en.wikipedia.org/wiki/Gandhara

 

en.wikipedia.org/wiki/Gautama_Buddha

Yesterday's launch of the Space Shuttle Atlantis, as seen from about 7-8 miles away. That was as close as I could get without a press pass. Next time I'll apply for a press pass ahead of time or bring longer glass.

 

The sea breeze was so strong at launch time that I had to add a weight to the tripod's center column hook and press down on the top of the lens with my left hand, directly above the tripod mount point, to help stabilize the image. Being the first launch of the season, the traffic was so heavy afterwards, it took almost four hours to make it back to basecamp in Orlando from Cape Canaveral, Florida.

Redeem the surrogate goodbyes

the sheet astream in your hand...

and the glass unmisted above your eyes.

 

Redime lo que reemplaza a los adioses

la sábana de agua que navega en tu mano...

y el espejo sin niebla encima de tus ojos.

 

Samuel Beckett

 

Larger on Black

Week 23

 

A much needed break. This is the first time in a while that I have taken almost a full week off from taking photos. It wasn't something I planned on doing, it just kind of happened. With work being so busy and having a lot of personal stuff to attend to, I just never got around to going out this week until Friday night when I headed out and took some long exposures. I climbed up onto Minot rock and spent almost an hour just relaxing in the night, taking super long exposures. That has to be one of my favorite ways to relax hands down. On Saturday, I spent the whole day out with Eric antiquing which is also something I haven't done in a long time. He ended up getting another pocket folder for his collection and I ended up with a pair of giant vintage speakers that were marked down as damaged. We tested them out, they are clear as can be! I love them. Scott ended up joining us later and we went out shooting some film, Scott finished a whole roll of black and white and allowed us to use it to develop ourselves. Sadly, we still were unable to properly develop. This is the third attempt at trying to develop ourselves and we are starting to think that it is the fixer we are using. We will be sure to run a few more tests in the next few days to see if we can get our system to work. I really hope we can.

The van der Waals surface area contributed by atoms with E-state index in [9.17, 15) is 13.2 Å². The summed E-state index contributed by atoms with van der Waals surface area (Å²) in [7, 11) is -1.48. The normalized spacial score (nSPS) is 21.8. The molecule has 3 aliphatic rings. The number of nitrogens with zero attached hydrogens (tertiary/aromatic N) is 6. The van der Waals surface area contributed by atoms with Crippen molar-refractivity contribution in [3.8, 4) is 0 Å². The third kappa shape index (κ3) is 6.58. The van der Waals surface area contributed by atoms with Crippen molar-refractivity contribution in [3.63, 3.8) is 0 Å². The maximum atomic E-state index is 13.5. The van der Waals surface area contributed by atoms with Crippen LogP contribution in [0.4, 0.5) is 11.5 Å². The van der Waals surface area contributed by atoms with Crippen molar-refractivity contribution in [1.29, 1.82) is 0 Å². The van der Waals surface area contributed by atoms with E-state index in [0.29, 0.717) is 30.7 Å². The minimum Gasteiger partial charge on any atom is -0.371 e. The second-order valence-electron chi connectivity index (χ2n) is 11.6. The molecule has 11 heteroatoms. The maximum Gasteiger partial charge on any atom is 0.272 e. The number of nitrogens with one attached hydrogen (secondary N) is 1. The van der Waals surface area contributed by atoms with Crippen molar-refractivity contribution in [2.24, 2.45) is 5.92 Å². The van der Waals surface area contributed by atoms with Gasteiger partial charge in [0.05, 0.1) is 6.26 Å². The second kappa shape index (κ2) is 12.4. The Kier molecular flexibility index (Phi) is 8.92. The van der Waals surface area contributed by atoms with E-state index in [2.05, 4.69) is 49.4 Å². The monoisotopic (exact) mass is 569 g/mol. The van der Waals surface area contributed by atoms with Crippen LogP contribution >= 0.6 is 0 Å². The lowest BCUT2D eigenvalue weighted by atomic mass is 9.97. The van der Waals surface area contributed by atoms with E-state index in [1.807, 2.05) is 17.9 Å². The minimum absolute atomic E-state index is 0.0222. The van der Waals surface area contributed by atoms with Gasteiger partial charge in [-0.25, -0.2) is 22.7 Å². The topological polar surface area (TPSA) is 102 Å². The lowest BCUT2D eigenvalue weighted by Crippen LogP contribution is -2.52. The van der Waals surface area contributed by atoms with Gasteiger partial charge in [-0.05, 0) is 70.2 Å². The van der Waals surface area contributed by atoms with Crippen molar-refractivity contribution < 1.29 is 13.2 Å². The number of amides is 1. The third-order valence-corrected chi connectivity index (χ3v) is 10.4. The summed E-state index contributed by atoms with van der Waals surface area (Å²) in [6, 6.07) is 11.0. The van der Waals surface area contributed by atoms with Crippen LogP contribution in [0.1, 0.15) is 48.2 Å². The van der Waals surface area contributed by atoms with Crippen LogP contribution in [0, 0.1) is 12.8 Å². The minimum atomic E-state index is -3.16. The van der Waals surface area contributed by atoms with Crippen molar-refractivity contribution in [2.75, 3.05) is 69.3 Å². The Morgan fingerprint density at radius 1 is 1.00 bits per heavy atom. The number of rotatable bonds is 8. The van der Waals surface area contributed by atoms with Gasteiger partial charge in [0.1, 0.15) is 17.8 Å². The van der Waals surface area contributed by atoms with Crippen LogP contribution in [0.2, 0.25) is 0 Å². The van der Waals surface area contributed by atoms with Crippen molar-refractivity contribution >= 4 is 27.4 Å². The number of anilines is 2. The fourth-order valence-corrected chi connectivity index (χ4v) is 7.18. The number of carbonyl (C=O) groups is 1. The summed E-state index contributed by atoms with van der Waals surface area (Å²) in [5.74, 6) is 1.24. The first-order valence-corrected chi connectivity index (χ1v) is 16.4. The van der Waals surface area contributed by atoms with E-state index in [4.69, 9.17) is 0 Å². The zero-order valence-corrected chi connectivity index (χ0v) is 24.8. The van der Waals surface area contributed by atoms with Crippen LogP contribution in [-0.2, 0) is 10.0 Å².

I can't wait to see what this next week will bring!

This was the last image I took before the Big Stepper bit the dust. Actually, had it bit the dust it may have survived. In fact it hit some rocks. All I heard was the smashing of glass and I my heart sank. It could be 6+ months before I see a new one!

 

The sunset looked very promising, but the colour in the sky did not materialise where I wanted it to. So I moved on to the rocks to shoot some 10-stop images towards the colour in the sky. Probably my big mistake. It was when moving to a new location, camera tripod in hand (camera attached) that the filter made its exit from the holder.

 

Bumped into fellow Filckr member, pixelsuzy, whose work around Weston I have been following.

The Hassan II Mosque or Grande Mosquée Hassan II (Arabic: مسجد الحسن الثاني‎; nickname: "Casablanca Hajj" (colloquial, microblogging and social networking language) is a mosque in Casablanca, Morocco. It is the largest mosque in Morocco and Africa and the 7th largest in the world. Its minaret is the world's tallest at 210 metres (689 ft). Completed in 1993, it was designed by Michel Pinseau and built by Bouygues. The minaret is 60 stories high topped by a laser, the light from which is directed towards Mecca. The mosque stands on a promontory looking out to the Atlantic Ocean, the sea bed being visible through the glass floor of the building's hall. The walls are of hand-crafted marble and the roof is retractable. A maximum of 105,000 worshippers can gather together for prayer: 25,000 inside the mosque hall and another 80,000 on the mosque's outside grounds.

The Ogden Point Breakwater in Victoria, BC, Canada.

 

Nikon FA;

Nikon Series E 35mm f2.5;

Kodak Ektar 100;

B+W 6-stop ND filter

Beavertail Lighthouse

Jamestown, RI

June 28th, 2014at 7:58PM

  

Yeah, I have a thing for sunsets lately.

  

I arrived for the sunset and had some time before it went totally down. So I figure, why not try a panorama because it is nearly impossible to stand this close to the Beavertail Lighthouse and fit the whole structure in. This one was done with 6 frames in the panorama.

  

Some info on this location: